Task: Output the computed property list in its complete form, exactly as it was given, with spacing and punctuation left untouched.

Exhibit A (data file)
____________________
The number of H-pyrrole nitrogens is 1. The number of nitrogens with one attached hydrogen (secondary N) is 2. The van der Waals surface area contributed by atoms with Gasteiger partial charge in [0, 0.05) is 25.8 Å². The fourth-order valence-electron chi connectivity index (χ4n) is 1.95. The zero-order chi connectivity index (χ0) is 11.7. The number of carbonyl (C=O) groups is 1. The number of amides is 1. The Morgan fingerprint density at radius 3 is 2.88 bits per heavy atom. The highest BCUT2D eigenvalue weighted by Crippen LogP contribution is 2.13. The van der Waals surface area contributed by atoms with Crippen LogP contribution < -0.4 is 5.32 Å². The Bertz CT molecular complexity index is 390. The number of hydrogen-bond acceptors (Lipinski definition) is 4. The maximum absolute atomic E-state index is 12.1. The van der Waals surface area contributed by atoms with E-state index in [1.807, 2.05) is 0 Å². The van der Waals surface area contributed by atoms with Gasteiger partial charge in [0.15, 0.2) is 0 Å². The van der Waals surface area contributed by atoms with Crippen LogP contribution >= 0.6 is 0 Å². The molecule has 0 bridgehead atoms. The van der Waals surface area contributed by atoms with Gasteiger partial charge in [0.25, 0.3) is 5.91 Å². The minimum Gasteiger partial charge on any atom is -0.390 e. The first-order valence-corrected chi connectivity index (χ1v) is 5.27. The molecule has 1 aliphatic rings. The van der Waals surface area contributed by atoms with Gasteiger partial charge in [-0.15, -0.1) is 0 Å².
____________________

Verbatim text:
The number of H-pyrrole nitrogens is 1. The number of nitrogens with one attached hydrogen (secondary N) is 2. The van der Waals surface area contributed by atoms with Gasteiger partial charge in [0, 0.05) is 25.8 Å². The fourth-order valence-electron chi connectivity index (χ4n) is 1.95. The zero-order chi connectivity index (χ0) is 11.7. The number of carbonyl (C=O) groups is 1. The number of amides is 1. The Morgan fingerprint density at radius 3 is 2.88 bits per heavy atom. The highest BCUT2D eigenvalue weighted by Crippen LogP contribution is 2.13. The van der Waals surface area contributed by atoms with Crippen LogP contribution < -0.4 is 5.32 Å². The Bertz CT molecular complexity index is 390. The number of hydrogen-bond acceptors (Lipinski definition) is 4. The maximum absolute atomic E-state index is 12.1. The van der Waals surface area contributed by atoms with E-state index in [1.807, 2.05) is 0 Å². The van der Waals surface area contributed by atoms with Gasteiger partial charge in [0.15, 0.2) is 0 Å². The van der Waals surface area contributed by atoms with Crippen LogP contribution >= 0.6 is 0 Å². The molecule has 0 bridgehead atoms. The van der Waals surface area contributed by atoms with Gasteiger partial charge in [0.25, 0.3) is 5.91 Å². The minimum Gasteiger partial charge on any atom is -0.390 e. The first-order valence-corrected chi connectivity index (χ1v) is 5.27. The molecule has 1 aliphatic rings. The van der Waals surface area contributed by atoms with Gasteiger partial charge in [-0.15, -0.1) is 0 Å².